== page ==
It was one of the weirdest compliments I’d ever received, but coming from Logan, I knew its worth. I smiled, feeling a little more relaxed than I probably ever had around him, and finally started peeling the wrapper off my ice cream sandwich.
From the corner of my eye, I watched him glance over at the kitchen counter, and he reached across for the nearest thing he could use as an ashtray—which happened to be one of the Professor’s antique bone china saucers. I grinned as he tapped his cigar ashes into it. He knew I wouldn’t tell on him.
Then he settled back again, and looked me straight in the eye.
"So. You kissed her."
Every trace of my relaxation instantly vanished, and I sat bolt upright, somehow managing not to freeze my chair solid. My voice was a squeak as I exclaimed, "You knew about that?"
"Heard the thump when you got a taste of that power of hers." Logan’s perfectly calm expression was more alarming than if he’d been glaring and growling—and I was sure he knew it. He even paused to take a swig of his beer before saying, "Not that I don’t think you could stand up to getting the whammy every now and then… but I don’t think it’s good for Rogue. It ain’t just powers she picks up on, you know."
For the final kicker, he casually surveyed his knuckles as he added, "So don’t do it again."
There went my self-control, as trails of frost crawled down the legs of my chair. I squirmed on my seat and managed to stammer out, "Yes sir."
His lips twitched. "You can cut the ‘sir’. Been through too much together."
So first he threatens me, then he gets chummy with me? Oh, boy. I felt like I was getting a man-to-man talk from a potential father-in-law. A drunk, protective one with knives in his fists… yeah, I could already tell we were going to get along just fine. Because if we didn’t, he might get the idea to lop off some relevant part of my anatomy.
I pasted on a grin, but I was staring over his shoulder at the patched-up bullet holes in the wall.
Even drunk, he never missed anything. Without turning his head, he flicked his eyes in the direction I was looking, and I thought I saw a kind of comprehension come over his face. I looked straight at him again, but he’d lowered his gaze to his fingers fondling his beer bottle. He finally picked it up and took a drink before raising his eyes to mine.
"You don’t have to be scared of me, you know."
There was something sad in his voice, and for one moment, the mask of the mighty Wolverine cracked. For one unnerving moment he seemed old, and vulnerable, and not frightening at all.
"I’m sorry," I mumbled. "It’s just…" My eyes wandered from his again, to the one place I really didn’t want them to go: his hands.
Logan saw that, too. He sighed heavily, and his voice dropped almost to a whisper. "I know."
He suddenly looked more lonely than I’d ever imagined he could.
I felt a sting of guilt. Those marks on the walls got there because Logan had been protecting me—and I had repaid him by being scared witless of him. I sort of thought he was used to it, maybe even liked it that way, because people who were afraid of him would leave him alone. Now, for the first time, through that crack in his defenses, I got the feeling some part of him wanted better than that. Maybe it was a little bit of the man he was before the Wolverine, remembering what it felt like to be a friend.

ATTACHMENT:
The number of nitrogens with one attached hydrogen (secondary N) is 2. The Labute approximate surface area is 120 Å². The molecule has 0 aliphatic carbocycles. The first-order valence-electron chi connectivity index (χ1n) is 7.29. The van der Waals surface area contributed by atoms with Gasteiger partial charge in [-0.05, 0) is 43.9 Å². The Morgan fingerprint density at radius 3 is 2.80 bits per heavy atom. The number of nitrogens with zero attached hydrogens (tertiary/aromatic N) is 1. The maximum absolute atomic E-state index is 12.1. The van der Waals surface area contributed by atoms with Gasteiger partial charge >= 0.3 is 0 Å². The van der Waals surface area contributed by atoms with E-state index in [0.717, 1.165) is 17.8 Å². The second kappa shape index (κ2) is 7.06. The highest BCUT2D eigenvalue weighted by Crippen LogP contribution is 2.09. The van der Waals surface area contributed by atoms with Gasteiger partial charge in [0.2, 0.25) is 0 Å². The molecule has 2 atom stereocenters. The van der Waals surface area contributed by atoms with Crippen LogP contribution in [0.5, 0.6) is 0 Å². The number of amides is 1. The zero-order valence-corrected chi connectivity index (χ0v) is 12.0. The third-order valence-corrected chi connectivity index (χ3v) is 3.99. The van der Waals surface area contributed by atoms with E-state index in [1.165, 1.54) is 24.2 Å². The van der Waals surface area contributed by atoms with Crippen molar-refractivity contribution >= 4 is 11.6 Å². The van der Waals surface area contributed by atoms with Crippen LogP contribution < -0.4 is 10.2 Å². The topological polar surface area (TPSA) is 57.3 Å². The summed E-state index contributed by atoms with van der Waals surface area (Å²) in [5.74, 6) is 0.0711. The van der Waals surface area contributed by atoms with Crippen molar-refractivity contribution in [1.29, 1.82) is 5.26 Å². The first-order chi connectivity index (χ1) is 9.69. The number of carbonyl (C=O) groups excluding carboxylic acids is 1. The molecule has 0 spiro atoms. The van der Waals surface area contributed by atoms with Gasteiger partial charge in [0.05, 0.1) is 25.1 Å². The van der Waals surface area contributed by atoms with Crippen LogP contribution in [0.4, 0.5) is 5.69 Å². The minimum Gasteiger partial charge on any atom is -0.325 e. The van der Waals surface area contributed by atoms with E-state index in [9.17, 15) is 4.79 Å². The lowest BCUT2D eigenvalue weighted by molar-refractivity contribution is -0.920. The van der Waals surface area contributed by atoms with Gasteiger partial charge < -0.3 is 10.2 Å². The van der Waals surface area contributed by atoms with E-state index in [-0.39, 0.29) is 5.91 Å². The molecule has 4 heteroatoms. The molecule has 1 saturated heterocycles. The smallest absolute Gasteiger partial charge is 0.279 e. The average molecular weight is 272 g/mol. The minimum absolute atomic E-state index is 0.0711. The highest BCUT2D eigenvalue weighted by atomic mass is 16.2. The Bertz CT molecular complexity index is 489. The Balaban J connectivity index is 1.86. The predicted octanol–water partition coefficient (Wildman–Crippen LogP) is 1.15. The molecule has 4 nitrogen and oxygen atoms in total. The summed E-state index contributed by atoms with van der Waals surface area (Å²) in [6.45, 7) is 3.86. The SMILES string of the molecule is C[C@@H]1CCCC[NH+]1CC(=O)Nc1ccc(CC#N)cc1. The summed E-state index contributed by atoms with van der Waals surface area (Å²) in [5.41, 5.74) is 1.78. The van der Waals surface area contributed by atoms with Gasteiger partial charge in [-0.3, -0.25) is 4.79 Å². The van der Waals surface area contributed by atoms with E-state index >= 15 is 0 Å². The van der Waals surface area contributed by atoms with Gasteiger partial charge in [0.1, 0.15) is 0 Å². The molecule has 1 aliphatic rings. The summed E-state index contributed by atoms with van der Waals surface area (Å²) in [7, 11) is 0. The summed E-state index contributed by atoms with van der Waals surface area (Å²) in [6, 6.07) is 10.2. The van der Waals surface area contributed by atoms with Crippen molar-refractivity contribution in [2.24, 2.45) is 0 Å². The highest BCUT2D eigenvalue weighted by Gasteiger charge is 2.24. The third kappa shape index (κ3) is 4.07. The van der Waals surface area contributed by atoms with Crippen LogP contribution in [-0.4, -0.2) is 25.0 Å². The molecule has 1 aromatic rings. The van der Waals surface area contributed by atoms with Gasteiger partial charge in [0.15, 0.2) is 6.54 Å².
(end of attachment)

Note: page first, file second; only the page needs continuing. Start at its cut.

Either way, he came back to us because something had made him care. I used to think it was Doctor Grey—but if it were only her, he wouldn’t have been sitting across the table from me on another sleepless night.
"Are you going to stay?" I heard myself ask abruptly, and was startled by how much I wanted the answer to be yes.
He took a long time thinking about it. Took a gulp of his beer, a drag on his cigar; leaned his head back and exhaled a puff of smoke, watching it slowly disperse.
Just when I’d stopped expecting an answer, it came, in a very quiet voice.
"I want to."
A smile broke out on my face. He wanted to stay, and I was glad. It wouldn’t be easy, for any of us, but we could make it work. What he had to give was more than worth his faults. We could live with those—but I wasn’t sure we could live without him. Not anymore.
He returned my smile, with just a little bit of a wince. He knew exactly what he’d gotten himself into, and to his way of thinking, it probably meant he was going to need more beer.
A lot more.
For the first time in two weeks, I felt like things might actually turn out alright. Shaking my head with a grin, I turned my attention back to my ice cream sandwich. I ate, Logan finished off his beer, and for a few minutes, we just sat there with our own thoughts.
Then he asked the one question I just knew he would, sooner or later.
"So, Iceman… you ever play hockey?"
© 2004 Jordanna Morgan -send feedback